<b-button @click="login" size="sm" class="my-2 my-sm-0" type="submit"


      <nuxt />

      <footer id="sticky-footer" class="py-4 bg-dark text-white-50">
        <div class="fluid-container footer">
          <small>Copyright &copy;{{ year }} </small>
          <br />

          A small app built with
          <a href="https://nuxtjs.org/" target="blank">Nuxt</a>, Protected by
          <a href="https://www.okta.com/" target="blank">Okta</a>, Written by
          <a href="https://profile.fishbowlllc.com" target="blank">Nik Fisher</a

export default {
  data() {
    return {
      loggedIn: this.$auth.$state.loggedIn,
      year: new Date().getFullYear(),
  methods: {
    logout() {
    login() {
      this.$auth.loginWith('okta').then(result => window.location = "/Dashboard");

<style scoped>
.fluid-container.footer > *:last-child {
  margin-bottom: 0px;
  color: #fff;

You will also need a basic landing page that isn’t under authentication. Your landing page will give some information about the application. It will also contain a redirect for authenticated users to route them to the Dashboard page.

Open the index.vue page in the pages directory and replace the code with the following.

  <div id="page-content">
      style="margin-top: 5vh"
      header="Lets Get Some Posts"
      lead="A Simple App with Nuxt and Okta"
      <p>For more information visit their websites</p>
      <b-button variant="primary" href="https://nuxtjs.org/" target="blank"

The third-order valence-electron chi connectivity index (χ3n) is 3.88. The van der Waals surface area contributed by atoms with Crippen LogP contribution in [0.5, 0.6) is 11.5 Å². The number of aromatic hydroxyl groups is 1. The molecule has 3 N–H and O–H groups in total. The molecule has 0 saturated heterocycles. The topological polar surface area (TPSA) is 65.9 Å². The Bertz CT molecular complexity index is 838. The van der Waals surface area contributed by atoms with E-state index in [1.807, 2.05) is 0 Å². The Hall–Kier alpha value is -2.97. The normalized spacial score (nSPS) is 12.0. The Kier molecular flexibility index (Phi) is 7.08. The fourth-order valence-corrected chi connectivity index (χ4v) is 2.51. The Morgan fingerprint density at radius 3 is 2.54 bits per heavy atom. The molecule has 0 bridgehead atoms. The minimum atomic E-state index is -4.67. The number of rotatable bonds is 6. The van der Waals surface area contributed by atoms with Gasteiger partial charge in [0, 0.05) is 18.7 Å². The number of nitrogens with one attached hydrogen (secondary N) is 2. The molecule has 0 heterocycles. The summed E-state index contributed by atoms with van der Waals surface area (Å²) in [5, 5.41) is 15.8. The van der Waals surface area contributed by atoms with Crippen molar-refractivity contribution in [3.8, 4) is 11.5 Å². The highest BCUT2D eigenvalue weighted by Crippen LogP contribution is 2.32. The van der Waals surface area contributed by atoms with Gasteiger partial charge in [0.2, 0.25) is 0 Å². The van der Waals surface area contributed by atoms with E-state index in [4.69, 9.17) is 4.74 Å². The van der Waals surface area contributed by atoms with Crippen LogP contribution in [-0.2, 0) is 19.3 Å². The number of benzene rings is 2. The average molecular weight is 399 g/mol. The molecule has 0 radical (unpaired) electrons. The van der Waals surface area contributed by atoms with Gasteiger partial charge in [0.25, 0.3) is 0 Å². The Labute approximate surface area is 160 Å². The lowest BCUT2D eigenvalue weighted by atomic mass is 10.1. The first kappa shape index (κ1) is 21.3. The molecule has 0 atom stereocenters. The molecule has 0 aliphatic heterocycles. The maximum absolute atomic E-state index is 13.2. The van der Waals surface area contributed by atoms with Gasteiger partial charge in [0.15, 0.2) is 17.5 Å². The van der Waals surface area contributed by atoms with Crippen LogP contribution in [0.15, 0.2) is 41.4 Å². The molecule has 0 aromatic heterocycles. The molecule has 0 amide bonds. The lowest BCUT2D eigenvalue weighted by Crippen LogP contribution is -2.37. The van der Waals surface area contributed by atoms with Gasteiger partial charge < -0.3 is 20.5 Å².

export default {
  beforeMount() {
    if (this.$auth.$state.loggedIn) window.location = '/Dashboard'

Next, you can add the Dashboard page. This page makes use of the data() webhook to get some data from a server using Axios, which it then displays in a table. The Dashboard page also makes use of the auth middleware to enforce authentication on this page. When a user attempts to hit this page, they will be rerouted to your login page if they are not authenticated.

Add a new file to the pages folder and name it dashboard.vue. Copy the following code into your dashboard.vue file.

    <b-table :items="posts" :fields="fields"> </b-table>

import Vue from 'vue'
export default Vue.extend({
  middleware: ['auth'],
  data() {
    return {
      fields: ['userId', 'title', 'body'],
      posts: [],
  async beforeMount() {
      .then((res) => {
        this.posts = res
      .catch((err) => {

Finally you will need to add the login page where Nuxt will route unauthenticated users. Add a new page to the pages folder named login.vue. Add the following code to it.

  <div id="page-content" class="p-4">
    <a class="btn btn-primary" @click="$auth.loginWith('okta')">Login with Okta </a>

export default {
  middleware: ['auth'],
  data() {
    return {}
  beforeMount() {
    if (this.$auth.$state.loggedIn) window.location = '/Dashboard'

Testing your Nuxt application

Now that your application is complete you can run npm run dev from your terminal and the application will build. You should see the home page first.

The home page of the Nuxt application.

Click on Dashboard or Login and this should route you to the Okta login form. You can enter your Okta credentials here and you will be routed to the Dashboard page where you can view the posts.

The dashboard page of the Nuxt application.

Do more with Nuxt and Vue

With a little bit of code, you can combine Nuxt and Okta to make secure Vue SPAs or universal applications. You can find the source code for the example created in this tutorial on GitHub.

In this post, you learned how to use the @nuxt/auth-next package to secure your Nuxt application using Okta. You also learned how to create the application in Okta and configure the Vue app to use it. Finally, you learned how to use the @nuxtjs/axios package to pull data from a sample API.

If you’d like to learn more about building web apps with Vue, you might want to check out these other great posts:

Make sure you follow us on Twitter and subscribe to our YouTube channel. If you have any questions, or you want to share what tutorial you’d like to see next, please comment below.